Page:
THE HORIZONTAL MONOPOLE WITH FEED POINT AT GROUND LEVEL OVER A FINITELY CONDUCTING GROUND.
NAVY UNDERWATER SOUND LAB NEW LONDON CONN
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The horizontal dipole or monopole at or near the surface of the ground has received extensive treatment in recent years however, one of the disadvantages of this type of antenna is its bidirectional antenna pattern. One way of overcoming this disadvantage is to raise the monopole slightly above ground while keeping the feed point at ground level. Expressions are developed for the input impedance, electric field vectors, patterns, and power gain of this type of antenna based on the assumptions 1 the displacement currents in the homogeneous ground are negligible compared to the conduction currents 2 the horizontal portion of the antenna is much longer than the vertical portion the practical case for low profile antennas and 3the product of the vertical height and free-space phase constant is less than 0.1. A comparison of experimental and theoretical data indicates that the actual antenna is electrically longer than predicted by theory. This may possibly be taken into account by increasing the physical length of the antenna by an empirical correction factor of 4 to 6 percent in the theoretical calculations. Author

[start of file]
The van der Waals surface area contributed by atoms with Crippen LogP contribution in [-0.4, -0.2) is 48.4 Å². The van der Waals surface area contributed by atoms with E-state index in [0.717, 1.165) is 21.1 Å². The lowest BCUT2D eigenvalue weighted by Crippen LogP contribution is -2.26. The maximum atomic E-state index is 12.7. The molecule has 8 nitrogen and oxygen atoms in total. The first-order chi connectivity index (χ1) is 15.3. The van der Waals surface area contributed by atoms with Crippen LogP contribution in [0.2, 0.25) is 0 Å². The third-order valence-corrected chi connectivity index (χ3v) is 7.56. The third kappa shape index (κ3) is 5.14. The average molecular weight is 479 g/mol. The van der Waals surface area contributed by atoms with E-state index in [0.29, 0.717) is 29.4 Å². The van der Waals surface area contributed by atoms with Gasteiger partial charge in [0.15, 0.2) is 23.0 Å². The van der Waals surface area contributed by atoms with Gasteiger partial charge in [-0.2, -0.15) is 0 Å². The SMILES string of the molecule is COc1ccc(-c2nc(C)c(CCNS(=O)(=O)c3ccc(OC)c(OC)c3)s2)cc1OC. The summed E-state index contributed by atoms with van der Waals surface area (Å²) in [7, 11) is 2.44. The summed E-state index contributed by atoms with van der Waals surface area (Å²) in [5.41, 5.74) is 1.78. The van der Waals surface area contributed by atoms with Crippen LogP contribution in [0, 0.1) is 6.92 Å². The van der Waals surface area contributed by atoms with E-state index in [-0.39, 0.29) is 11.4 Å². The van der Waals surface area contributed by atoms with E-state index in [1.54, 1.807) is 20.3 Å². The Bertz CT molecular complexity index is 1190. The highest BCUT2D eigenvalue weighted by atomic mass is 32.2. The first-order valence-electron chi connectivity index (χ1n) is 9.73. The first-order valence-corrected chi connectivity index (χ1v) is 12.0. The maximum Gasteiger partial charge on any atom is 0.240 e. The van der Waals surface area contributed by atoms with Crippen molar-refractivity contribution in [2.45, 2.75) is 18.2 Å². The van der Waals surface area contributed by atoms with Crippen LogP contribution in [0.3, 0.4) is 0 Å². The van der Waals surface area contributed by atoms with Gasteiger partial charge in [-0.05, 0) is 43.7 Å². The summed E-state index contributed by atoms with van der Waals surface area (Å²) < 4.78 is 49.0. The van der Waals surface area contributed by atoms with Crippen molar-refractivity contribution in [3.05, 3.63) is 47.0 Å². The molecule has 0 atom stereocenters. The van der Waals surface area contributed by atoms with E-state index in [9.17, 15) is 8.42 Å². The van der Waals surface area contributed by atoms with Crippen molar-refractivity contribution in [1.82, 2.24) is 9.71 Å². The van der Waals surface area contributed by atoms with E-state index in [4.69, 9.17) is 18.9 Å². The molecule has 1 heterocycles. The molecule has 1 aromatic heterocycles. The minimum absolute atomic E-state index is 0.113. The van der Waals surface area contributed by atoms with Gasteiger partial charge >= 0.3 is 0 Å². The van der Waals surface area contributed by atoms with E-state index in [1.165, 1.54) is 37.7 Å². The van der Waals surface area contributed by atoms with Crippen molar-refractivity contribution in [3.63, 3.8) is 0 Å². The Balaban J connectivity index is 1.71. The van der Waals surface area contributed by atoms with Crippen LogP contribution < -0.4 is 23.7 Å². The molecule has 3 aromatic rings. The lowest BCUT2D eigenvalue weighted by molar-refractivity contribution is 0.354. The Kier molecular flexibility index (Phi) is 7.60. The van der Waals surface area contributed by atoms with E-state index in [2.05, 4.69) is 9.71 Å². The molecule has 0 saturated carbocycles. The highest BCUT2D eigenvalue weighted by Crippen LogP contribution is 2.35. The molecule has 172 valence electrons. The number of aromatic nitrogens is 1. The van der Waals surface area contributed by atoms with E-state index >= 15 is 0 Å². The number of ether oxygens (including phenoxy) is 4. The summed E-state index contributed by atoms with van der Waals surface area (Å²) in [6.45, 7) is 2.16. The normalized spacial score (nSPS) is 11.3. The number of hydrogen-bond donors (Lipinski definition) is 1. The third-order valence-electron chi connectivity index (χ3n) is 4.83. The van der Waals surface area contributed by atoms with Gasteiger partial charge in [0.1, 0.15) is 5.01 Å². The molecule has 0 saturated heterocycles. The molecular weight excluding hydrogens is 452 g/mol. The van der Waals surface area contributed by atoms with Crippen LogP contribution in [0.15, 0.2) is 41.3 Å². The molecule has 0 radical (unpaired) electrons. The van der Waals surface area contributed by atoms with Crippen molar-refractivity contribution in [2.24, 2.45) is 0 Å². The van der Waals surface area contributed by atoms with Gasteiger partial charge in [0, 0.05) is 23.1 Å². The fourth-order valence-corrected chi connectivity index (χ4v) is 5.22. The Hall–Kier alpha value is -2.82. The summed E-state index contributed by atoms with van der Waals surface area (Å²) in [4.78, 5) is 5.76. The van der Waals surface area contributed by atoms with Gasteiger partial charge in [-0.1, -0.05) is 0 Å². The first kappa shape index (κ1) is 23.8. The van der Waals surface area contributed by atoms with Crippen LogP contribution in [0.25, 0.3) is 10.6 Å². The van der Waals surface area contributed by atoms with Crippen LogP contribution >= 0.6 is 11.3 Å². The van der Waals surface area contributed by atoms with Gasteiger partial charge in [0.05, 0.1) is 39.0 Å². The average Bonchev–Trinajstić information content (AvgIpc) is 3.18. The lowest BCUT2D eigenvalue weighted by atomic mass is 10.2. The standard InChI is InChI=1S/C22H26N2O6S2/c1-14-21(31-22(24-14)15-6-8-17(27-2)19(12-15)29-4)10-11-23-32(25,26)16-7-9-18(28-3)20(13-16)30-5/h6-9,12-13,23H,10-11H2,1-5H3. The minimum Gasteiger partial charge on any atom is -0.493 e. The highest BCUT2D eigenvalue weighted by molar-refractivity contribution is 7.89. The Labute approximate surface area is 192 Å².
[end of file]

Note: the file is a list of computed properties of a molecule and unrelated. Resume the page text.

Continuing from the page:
- Electrical and Electronic Equipment